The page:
Airplane equivalent of fore/aft cyclic The elevator is what pitches a plane forward or back, to dive or climb.
Electronic Speed Control. Basically, the motor controller for brushed and brushless motors.
There are two basic types of ESCs: brushed motor ESCs and brushless motor ESCs.
A brushed motor ESC is basically a switching voltage regulator connected to the motor. It outputs a variable voltage which is proportionally relative to the throttle value. A brushless motor ESC is basically a three-phase AC motor controller. It electrically commutates the three phases of a brushless motor at a frequency proportional to the throttle value.
Electrostatic Discharge. This usually refers to the static electricity which builds up on the tail belt, most often on Logo 10s. Some people have reported "ball lighting" shooting away from Logo 10s on humid days.
A programmable nonlinear response curve associated with a particular transmitter control. This allows either less or more sensitivity near the center of a transmitter joystick. Often useful for beginners to allow better control of helicopter movement.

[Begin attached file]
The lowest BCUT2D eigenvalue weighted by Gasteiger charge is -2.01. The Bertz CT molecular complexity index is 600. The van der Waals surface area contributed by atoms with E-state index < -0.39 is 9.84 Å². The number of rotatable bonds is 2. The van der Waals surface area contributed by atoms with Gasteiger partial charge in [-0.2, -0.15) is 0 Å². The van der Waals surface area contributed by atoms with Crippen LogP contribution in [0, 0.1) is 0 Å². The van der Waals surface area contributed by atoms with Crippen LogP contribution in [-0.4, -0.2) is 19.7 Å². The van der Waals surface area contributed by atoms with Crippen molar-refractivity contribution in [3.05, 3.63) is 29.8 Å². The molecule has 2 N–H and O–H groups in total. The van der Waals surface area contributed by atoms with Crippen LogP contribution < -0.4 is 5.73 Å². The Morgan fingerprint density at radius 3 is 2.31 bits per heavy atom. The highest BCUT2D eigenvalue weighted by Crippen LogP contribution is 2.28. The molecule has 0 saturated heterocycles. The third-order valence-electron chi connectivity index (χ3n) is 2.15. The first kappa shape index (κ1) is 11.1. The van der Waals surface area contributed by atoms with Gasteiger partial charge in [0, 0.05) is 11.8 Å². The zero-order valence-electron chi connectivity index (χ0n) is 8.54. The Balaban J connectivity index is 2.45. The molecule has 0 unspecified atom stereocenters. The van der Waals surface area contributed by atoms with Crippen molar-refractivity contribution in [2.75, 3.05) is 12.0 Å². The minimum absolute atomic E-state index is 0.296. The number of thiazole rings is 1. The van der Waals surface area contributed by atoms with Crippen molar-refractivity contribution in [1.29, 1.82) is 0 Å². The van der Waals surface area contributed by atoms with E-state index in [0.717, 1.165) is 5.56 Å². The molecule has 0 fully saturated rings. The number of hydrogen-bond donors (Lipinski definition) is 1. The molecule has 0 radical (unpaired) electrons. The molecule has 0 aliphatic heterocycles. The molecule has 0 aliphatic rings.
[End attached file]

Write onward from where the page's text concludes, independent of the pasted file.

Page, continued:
A default setting for a receiver channel to be used when the transmitter signal is lost, usually associated with PCM receivers. This is useful for airplanes to allow the model to glide when the signal is lost, but is less useful for helicopters.
The rolling motion of a rotor blade along its long axis which changes its angle of attack.
The shaft which allows the blade grips to pivot to change the angle of attack (feather). A flapping head has two feathering shafts (one for each blade) and a see-saw head has one feathering shaft (running through the head)
The metal or CF rod which holds the smaller paddles to the main rotor head
The smaller blades (not the main rotor blades) on the main rotor of a helicopter.
Forward Flight or Fast Forward Flight